IBM has wished its mainframe computer a happy 50th birthday and as a gift loaded it up with a variety of new enterprise cloud infrastructure-as-a-service [IaaS] offerings that will see it live on for some time.
The firm announced the new IBM Enterprise Cloud System that provides an integrated platform built on open standards and it can allow users to create a cloud environment capable of supporting mission-critical workloads.
IBM stated that the system includes automated cloud orchestration and monitoring technology, System-z hardware, IBM storage and IBM cloud management software in one IaaS product, and it can reportedly support up to 6,000 virtual machines [VMs] in one system.
“The mainframe is uniquely positioned to meet the enterprise cloud infrastructure needs of cloud service providers and dynamic private cloud deployments,” IBM stated in a press release. “As the cloud market evolves, to service an ever-larger share and type of IT workloads, clients are increasingly turning to the mainframe to provide the basis of their cloud deployments.”
Further to this, IBM unveiled three new projects that use the mainframe’s extensive technology in order to solve a variety of vastly diverse challenges across the globe.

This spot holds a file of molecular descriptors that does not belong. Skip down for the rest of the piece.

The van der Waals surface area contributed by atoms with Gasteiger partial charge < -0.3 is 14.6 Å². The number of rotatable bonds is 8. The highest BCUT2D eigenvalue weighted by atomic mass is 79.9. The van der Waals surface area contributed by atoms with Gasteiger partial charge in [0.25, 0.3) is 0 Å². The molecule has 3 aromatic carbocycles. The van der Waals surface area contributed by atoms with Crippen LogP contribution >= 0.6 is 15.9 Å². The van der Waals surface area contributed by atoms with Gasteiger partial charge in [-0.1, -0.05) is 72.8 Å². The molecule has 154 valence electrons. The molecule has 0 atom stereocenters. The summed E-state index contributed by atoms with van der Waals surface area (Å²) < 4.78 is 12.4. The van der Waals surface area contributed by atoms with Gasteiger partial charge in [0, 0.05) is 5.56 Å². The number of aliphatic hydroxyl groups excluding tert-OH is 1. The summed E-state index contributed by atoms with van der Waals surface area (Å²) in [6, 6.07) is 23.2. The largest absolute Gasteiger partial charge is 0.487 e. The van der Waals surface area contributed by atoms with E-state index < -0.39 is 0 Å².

The first is a First of a Kind [FOAK] project that it is working with various municipalities and business partners to bring data together and help both state and local agencies migrate IT operations into the cloud using System z.
IBM Research, meanwhile, is working with healthcare scientists on two projects that are aimed at decreasing suffering among rheumatoid arthritis sufferers and stem the outbreak of HIV in Africa.
IBM Research will work with the Arthritis foundation to use the mainframe computing power to collect data and develop models that predict patients that are most likely to respond to anti-TNF therapy.
Lastly, Ghana’s government is teaming up with both IBM and Yale to use the mainframe to overcome challenges faced by researchers as it tries to eliminate mother-to-child HIV. Health workers in Ghana will use mobile devices to collect data that will be uploaded and analysed on the IBM mainframe to produce insights for treatment and prevention programs.